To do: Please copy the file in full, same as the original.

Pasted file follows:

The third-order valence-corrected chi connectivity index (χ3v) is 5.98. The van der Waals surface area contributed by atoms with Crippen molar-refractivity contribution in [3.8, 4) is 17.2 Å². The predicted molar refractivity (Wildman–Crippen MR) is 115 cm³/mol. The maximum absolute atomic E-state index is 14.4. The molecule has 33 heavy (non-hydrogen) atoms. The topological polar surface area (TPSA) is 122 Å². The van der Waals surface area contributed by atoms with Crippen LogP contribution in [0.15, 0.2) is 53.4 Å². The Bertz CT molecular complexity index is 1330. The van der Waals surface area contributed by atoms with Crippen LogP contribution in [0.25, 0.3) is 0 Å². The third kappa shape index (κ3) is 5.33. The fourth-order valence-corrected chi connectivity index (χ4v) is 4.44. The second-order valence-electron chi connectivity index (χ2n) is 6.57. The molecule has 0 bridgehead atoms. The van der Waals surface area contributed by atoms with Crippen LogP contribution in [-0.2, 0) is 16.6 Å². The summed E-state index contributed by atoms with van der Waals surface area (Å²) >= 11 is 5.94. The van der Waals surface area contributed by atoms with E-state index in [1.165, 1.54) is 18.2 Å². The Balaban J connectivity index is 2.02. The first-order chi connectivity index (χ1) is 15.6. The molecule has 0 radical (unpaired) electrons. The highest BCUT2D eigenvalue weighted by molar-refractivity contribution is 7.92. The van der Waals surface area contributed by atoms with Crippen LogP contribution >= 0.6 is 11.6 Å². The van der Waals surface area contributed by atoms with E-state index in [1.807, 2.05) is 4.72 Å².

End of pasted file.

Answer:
The third-order valence-corrected chi connectivity index (χ3v) is 5.98. The van der Waals surface area contributed by atoms with Crippen molar-refractivity contribution in [3.8, 4) is 17.2 Å². The predicted molar refractivity (Wildman–Crippen MR) is 115 cm³/mol. The maximum absolute atomic E-state index is 14.4. The molecule has 33 heavy (non-hydrogen) atoms. The topological polar surface area (TPSA) is 122 Å². The van der Waals surface area contributed by atoms with Crippen LogP contribution in [0.15, 0.2) is 53.4 Å². The Bertz CT molecular complexity index is 1330. The van der Waals surface area contributed by atoms with Crippen LogP contribution in [0.25, 0.3) is 0 Å². The third kappa shape index (κ3) is 5.33. The fourth-order valence-corrected chi connectivity index (χ4v) is 4.44. The second-order valence-electron chi connectivity index (χ2n) is 6.57. The molecule has 0 bridgehead atoms. The van der Waals surface area contributed by atoms with Crippen LogP contribution in [-0.2, 0) is 16.6 Å². The summed E-state index contributed by atoms with van der Waals surface area (Å²) >= 11 is 5.94. The van der Waals surface area contributed by atoms with E-state index in [1.165, 1.54) is 18.2 Å². The Balaban J connectivity index is 2.02. The first-order chi connectivity index (χ1) is 15.6. The molecule has 0 radical (unpaired) electrons. The highest BCUT2D eigenvalue weighted by molar-refractivity contribution is 7.92. The van der Waals surface area contributed by atoms with Crippen LogP contribution >= 0.6 is 11.6 Å². The van der Waals surface area contributed by atoms with E-state index in [1.807, 2.05) is 4.72 Å².